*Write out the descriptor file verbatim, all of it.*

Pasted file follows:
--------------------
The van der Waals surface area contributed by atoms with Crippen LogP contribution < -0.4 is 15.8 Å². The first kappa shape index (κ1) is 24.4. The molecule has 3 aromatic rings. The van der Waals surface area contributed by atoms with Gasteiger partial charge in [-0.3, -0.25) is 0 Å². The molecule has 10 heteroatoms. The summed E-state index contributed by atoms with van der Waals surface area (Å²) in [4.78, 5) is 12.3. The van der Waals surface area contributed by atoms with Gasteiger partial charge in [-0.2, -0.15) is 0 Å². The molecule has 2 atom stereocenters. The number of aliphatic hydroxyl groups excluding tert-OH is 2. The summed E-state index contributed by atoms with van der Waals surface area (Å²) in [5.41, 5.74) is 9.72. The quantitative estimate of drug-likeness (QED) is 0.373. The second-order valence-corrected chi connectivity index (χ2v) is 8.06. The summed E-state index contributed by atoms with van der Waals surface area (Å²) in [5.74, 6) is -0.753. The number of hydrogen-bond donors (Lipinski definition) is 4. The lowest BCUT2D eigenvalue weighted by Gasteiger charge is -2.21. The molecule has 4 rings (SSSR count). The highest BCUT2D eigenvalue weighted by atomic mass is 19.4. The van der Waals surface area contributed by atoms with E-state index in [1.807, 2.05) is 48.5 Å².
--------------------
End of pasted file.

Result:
The van der Waals surface area contributed by atoms with Crippen LogP contribution < -0.4 is 15.8 Å². The first kappa shape index (κ1) is 24.4. The molecule has 3 aromatic rings. The van der Waals surface area contributed by atoms with Gasteiger partial charge in [-0.3, -0.25) is 0 Å². The molecule has 10 heteroatoms. The summed E-state index contributed by atoms with van der Waals surface area (Å²) in [4.78, 5) is 12.3. The van der Waals surface area contributed by atoms with Gasteiger partial charge in [-0.2, -0.15) is 0 Å². The molecule has 2 atom stereocenters. The number of aliphatic hydroxyl groups excluding tert-OH is 2. The summed E-state index contributed by atoms with van der Waals surface area (Å²) in [5.41, 5.74) is 9.72. The quantitative estimate of drug-likeness (QED) is 0.373. The second-order valence-corrected chi connectivity index (χ2v) is 8.06. The summed E-state index contributed by atoms with van der Waals surface area (Å²) in [5.74, 6) is -0.753. The number of hydrogen-bond donors (Lipinski definition) is 4. The lowest BCUT2D eigenvalue weighted by Gasteiger charge is -2.21. The molecule has 4 rings (SSSR count). The highest BCUT2D eigenvalue weighted by atomic mass is 19.4. The van der Waals surface area contributed by atoms with E-state index in [1.807, 2.05) is 48.5 Å².